A-Trak Speaks Out on DJing Fads

A-Trak Speaks Out on DJing FadsCourtesy of djatrak.com 

Following this article profiling Avicii by men’s magazine GQ, A-trak has been more outspoken and explicit about what he considers the art of “#realDJing”. A-trak’s background is one of old-school turntables and ever-evolving DJing skills, as opposed to a more modern vision of laptops and pre-made playlists. He’s been DJing since the age of 13, winning World Championships since the age 15, and is head of the record label Fool’s Gold. To say the least,  he’s earned his credentials as a DJ. He makes a fair point on the current state of DJing, and for a post originally destined for Instagram, it’s made waves in the DJ community on a hotly debated topic. Read on below.

“There’s a lot of talk lately about what DJing is becoming. I’ve seen it evolve a lot over the years. I started DJing when I was 13, scratching vinyl and playing strictly hip hop, winning championships. The DMC judges thought I was pretty good at it, but think my definition was narrow back then. I remember when my aunts and uncles found out I was a DJ they assumed I was the guy talking on the radio. So to define who we were, we called ourselves turntablists.”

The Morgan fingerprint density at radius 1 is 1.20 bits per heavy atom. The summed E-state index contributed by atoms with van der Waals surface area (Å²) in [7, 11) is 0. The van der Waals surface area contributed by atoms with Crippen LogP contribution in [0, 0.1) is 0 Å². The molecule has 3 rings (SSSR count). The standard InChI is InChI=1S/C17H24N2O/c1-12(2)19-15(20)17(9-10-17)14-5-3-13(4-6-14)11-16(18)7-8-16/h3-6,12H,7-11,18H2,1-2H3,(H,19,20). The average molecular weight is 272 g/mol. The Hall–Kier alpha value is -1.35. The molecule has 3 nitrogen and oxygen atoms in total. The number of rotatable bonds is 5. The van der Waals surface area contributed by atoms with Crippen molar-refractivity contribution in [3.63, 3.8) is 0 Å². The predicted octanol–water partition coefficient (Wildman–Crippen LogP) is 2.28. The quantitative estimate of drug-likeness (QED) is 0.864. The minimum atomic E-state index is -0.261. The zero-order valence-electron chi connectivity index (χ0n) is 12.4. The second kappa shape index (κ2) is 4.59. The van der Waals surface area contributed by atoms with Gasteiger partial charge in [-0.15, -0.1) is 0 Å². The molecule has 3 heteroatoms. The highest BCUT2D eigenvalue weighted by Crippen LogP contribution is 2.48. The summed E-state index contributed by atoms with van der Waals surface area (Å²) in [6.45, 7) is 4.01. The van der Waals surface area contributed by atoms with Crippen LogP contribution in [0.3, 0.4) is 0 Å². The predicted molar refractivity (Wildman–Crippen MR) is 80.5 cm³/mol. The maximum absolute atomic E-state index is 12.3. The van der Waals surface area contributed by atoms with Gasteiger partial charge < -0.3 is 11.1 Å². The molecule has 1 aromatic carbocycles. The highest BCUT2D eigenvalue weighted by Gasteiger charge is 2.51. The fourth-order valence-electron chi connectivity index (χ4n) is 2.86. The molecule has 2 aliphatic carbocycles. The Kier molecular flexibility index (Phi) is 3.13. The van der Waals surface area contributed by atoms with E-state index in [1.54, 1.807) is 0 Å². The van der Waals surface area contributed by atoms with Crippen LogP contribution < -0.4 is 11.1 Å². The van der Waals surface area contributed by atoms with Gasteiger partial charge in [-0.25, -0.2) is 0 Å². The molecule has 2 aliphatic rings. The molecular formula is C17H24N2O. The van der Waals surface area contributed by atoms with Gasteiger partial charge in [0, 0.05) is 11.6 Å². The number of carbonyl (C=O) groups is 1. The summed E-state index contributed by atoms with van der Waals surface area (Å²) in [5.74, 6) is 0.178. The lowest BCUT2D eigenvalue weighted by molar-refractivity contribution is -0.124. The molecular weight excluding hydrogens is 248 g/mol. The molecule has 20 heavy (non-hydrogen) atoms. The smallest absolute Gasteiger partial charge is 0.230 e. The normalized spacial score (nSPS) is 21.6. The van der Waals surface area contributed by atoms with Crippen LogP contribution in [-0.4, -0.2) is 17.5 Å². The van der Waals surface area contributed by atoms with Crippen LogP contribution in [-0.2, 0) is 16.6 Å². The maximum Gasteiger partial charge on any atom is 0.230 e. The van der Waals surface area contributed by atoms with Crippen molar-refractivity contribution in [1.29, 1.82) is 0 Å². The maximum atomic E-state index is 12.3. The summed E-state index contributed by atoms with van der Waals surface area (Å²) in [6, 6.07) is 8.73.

A-trak also notes that he’s had to tweak his own style to meet changing standards, citing his work with Kanye West: “We also had to convert all our music. DJing was becoming digital. Then Kanye hired me to tour with him, because he learned how to perform from Common and Kweli who had real DJs too.”

“I’ve seen a lot of fads come and go over the years. And I don’t think my way of DJing is the only way. I wish I could also play like Carl Cox and DJ Harvey too. But I have my style and it’s my passion. I love standing for something that means something, as Pharcyde would say. When you come to my show you know you’ll see me cut. And take risks. DJing is about taking risks. I represent #RealDJing #YouKnowTheDifference.” 

He maintains his passion for his own style of  ‘real DJing’ (a.k.a. using turntables to mix music, changing your set music based on cues from the audience), but makes sure to praise the styles of Carl Cox and DJ Harvey because they take risks. It’s a great argument (and mini-history of his career) and A-trak comes through loud and clear on the ‘press-play’ debate for DJs. You can view his full post here.